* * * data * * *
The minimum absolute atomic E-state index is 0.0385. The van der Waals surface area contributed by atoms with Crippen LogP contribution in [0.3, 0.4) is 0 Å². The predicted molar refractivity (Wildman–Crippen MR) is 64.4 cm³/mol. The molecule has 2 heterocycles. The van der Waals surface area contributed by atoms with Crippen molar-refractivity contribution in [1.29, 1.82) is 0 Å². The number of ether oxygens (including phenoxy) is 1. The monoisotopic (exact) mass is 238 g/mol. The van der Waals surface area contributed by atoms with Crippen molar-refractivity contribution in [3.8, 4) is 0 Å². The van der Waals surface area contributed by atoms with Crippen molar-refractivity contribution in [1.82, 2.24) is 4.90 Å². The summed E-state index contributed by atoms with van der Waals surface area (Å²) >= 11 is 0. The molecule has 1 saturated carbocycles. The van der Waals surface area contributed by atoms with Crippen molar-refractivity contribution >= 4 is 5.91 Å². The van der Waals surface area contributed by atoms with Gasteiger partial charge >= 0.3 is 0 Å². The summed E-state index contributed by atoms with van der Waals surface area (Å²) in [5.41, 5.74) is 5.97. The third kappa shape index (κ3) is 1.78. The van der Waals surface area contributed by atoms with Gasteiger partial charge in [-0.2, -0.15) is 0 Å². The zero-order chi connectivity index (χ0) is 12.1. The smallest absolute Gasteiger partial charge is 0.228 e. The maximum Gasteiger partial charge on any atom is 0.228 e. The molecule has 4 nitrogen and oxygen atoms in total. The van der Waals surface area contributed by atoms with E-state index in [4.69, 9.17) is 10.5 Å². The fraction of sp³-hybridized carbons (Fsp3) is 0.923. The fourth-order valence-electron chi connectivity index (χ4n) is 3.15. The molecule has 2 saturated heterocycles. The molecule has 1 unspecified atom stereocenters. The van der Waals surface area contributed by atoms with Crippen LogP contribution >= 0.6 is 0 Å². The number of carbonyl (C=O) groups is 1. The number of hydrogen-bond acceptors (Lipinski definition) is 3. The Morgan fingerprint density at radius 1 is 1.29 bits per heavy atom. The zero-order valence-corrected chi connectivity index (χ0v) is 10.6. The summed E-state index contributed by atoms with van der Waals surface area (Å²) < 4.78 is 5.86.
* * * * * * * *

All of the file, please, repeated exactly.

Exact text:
The minimum absolute atomic E-state index is 0.0385. The van der Waals surface area contributed by atoms with Crippen LogP contribution in [0.3, 0.4) is 0 Å². The predicted molar refractivity (Wildman–Crippen MR) is 64.4 cm³/mol. The molecule has 2 heterocycles. The van der Waals surface area contributed by atoms with Crippen molar-refractivity contribution in [1.29, 1.82) is 0 Å². The number of ether oxygens (including phenoxy) is 1. The monoisotopic (exact) mass is 238 g/mol. The van der Waals surface area contributed by atoms with Crippen molar-refractivity contribution in [3.8, 4) is 0 Å². The van der Waals surface area contributed by atoms with Crippen molar-refractivity contribution in [1.82, 2.24) is 4.90 Å². The summed E-state index contributed by atoms with van der Waals surface area (Å²) >= 11 is 0. The molecule has 1 saturated carbocycles. The van der Waals surface area contributed by atoms with Crippen molar-refractivity contribution >= 4 is 5.91 Å². The van der Waals surface area contributed by atoms with Gasteiger partial charge >= 0.3 is 0 Å². The summed E-state index contributed by atoms with van der Waals surface area (Å²) in [5.41, 5.74) is 5.97. The third kappa shape index (κ3) is 1.78. The van der Waals surface area contributed by atoms with Gasteiger partial charge in [-0.2, -0.15) is 0 Å². The zero-order chi connectivity index (χ0) is 12.1. The smallest absolute Gasteiger partial charge is 0.228 e. The maximum Gasteiger partial charge on any atom is 0.228 e. The molecule has 4 nitrogen and oxygen atoms in total. The van der Waals surface area contributed by atoms with E-state index in [4.69, 9.17) is 10.5 Å². The fraction of sp³-hybridized carbons (Fsp3) is 0.923. The fourth-order valence-electron chi connectivity index (χ4n) is 3.15. The molecule has 2 saturated heterocycles. The molecule has 1 unspecified atom stereocenters. The van der Waals surface area contributed by atoms with Crippen LogP contribution >= 0.6 is 0 Å². The number of carbonyl (C=O) groups is 1. The number of hydrogen-bond acceptors (Lipinski definition) is 3. The Morgan fingerprint density at radius 1 is 1.29 bits per heavy atom. The zero-order valence-corrected chi connectivity index (χ0v) is 10.6. The summed E-state index contributed by atoms with van der Waals surface area (Å²) < 4.78 is 5.86.